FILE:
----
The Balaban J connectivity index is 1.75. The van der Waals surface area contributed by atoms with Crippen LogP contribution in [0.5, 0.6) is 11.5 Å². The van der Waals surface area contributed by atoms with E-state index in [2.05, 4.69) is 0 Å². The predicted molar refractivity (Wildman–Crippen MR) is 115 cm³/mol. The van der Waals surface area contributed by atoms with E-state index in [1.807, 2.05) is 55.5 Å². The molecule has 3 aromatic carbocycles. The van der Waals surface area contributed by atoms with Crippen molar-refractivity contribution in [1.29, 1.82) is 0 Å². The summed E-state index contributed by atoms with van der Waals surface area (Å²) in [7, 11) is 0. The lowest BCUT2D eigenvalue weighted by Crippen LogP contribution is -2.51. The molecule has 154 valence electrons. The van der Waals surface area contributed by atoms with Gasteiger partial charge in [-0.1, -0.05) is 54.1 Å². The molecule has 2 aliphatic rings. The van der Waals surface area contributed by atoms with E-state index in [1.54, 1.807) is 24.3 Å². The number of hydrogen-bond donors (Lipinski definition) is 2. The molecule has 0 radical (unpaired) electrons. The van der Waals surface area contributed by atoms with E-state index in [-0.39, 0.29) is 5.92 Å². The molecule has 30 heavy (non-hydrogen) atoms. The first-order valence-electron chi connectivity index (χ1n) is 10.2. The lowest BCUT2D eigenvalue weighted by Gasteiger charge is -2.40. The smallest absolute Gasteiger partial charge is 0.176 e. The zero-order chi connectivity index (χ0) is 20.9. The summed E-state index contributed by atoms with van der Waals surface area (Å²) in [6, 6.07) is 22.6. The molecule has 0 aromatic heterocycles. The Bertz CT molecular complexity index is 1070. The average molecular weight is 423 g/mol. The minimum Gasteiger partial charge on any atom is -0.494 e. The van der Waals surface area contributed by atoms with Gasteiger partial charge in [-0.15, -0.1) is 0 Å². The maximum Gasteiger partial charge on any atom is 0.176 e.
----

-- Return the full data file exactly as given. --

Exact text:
The Balaban J connectivity index is 1.75. The van der Waals surface area contributed by atoms with Crippen LogP contribution in [0.5, 0.6) is 11.5 Å². The van der Waals surface area contributed by atoms with E-state index in [2.05, 4.69) is 0 Å². The predicted molar refractivity (Wildman–Crippen MR) is 115 cm³/mol. The van der Waals surface area contributed by atoms with E-state index in [1.807, 2.05) is 55.5 Å². The molecule has 3 aromatic carbocycles. The van der Waals surface area contributed by atoms with Crippen molar-refractivity contribution in [1.29, 1.82) is 0 Å². The summed E-state index contributed by atoms with van der Waals surface area (Å²) in [7, 11) is 0. The lowest BCUT2D eigenvalue weighted by Crippen LogP contribution is -2.51. The molecule has 154 valence electrons. The van der Waals surface area contributed by atoms with Gasteiger partial charge in [-0.1, -0.05) is 54.1 Å². The molecule has 2 aliphatic rings. The van der Waals surface area contributed by atoms with E-state index in [1.54, 1.807) is 24.3 Å². The number of hydrogen-bond donors (Lipinski definition) is 2. The molecule has 0 radical (unpaired) electrons. The van der Waals surface area contributed by atoms with E-state index in [-0.39, 0.29) is 5.92 Å². The molecule has 30 heavy (non-hydrogen) atoms. The first-order valence-electron chi connectivity index (χ1n) is 10.2. The lowest BCUT2D eigenvalue weighted by Gasteiger charge is -2.40. The smallest absolute Gasteiger partial charge is 0.176 e. The zero-order chi connectivity index (χ0) is 20.9. The summed E-state index contributed by atoms with van der Waals surface area (Å²) in [6, 6.07) is 22.6. The molecule has 0 aromatic heterocycles. The Bertz CT molecular complexity index is 1070. The average molecular weight is 423 g/mol. The minimum Gasteiger partial charge on any atom is -0.494 e. The van der Waals surface area contributed by atoms with Gasteiger partial charge in [-0.15, -0.1) is 0 Å². The maximum Gasteiger partial charge on any atom is 0.176 e.